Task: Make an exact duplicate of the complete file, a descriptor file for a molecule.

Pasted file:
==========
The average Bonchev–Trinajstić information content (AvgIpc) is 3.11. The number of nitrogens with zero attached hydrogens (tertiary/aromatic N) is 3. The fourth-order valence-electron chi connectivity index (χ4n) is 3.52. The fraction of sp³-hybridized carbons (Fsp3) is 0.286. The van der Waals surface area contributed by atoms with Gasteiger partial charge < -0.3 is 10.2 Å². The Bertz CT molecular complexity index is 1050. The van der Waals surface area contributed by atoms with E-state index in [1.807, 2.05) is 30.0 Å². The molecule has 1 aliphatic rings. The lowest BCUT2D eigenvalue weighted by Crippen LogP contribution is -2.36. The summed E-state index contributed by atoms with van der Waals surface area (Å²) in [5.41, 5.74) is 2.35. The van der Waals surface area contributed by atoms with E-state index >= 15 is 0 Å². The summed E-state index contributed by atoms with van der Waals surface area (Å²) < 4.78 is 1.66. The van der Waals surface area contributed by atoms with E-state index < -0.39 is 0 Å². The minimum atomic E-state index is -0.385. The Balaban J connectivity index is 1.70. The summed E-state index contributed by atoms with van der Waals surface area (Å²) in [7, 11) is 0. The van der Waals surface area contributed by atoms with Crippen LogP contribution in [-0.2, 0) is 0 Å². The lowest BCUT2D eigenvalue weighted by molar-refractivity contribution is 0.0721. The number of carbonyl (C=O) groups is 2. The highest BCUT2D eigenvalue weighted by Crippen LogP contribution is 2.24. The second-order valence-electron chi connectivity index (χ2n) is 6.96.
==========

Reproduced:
The average Bonchev–Trinajstić information content (AvgIpc) is 3.11. The number of nitrogens with zero attached hydrogens (tertiary/aromatic N) is 3. The fourth-order valence-electron chi connectivity index (χ4n) is 3.52. The fraction of sp³-hybridized carbons (Fsp3) is 0.286. The van der Waals surface area contributed by atoms with Gasteiger partial charge < -0.3 is 10.2 Å². The Bertz CT molecular complexity index is 1050. The van der Waals surface area contributed by atoms with E-state index in [1.807, 2.05) is 30.0 Å². The molecule has 1 aliphatic rings. The lowest BCUT2D eigenvalue weighted by Crippen LogP contribution is -2.36. The summed E-state index contributed by atoms with van der Waals surface area (Å²) in [5.41, 5.74) is 2.35. The van der Waals surface area contributed by atoms with E-state index >= 15 is 0 Å². The summed E-state index contributed by atoms with van der Waals surface area (Å²) < 4.78 is 1.66. The van der Waals surface area contributed by atoms with E-state index < -0.39 is 0 Å². The minimum atomic E-state index is -0.385. The Balaban J connectivity index is 1.70. The summed E-state index contributed by atoms with van der Waals surface area (Å²) in [7, 11) is 0. The van der Waals surface area contributed by atoms with Crippen LogP contribution in [-0.2, 0) is 0 Å². The lowest BCUT2D eigenvalue weighted by molar-refractivity contribution is 0.0721. The number of carbonyl (C=O) groups is 2. The highest BCUT2D eigenvalue weighted by Crippen LogP contribution is 2.24. The second-order valence-electron chi connectivity index (χ2n) is 6.96.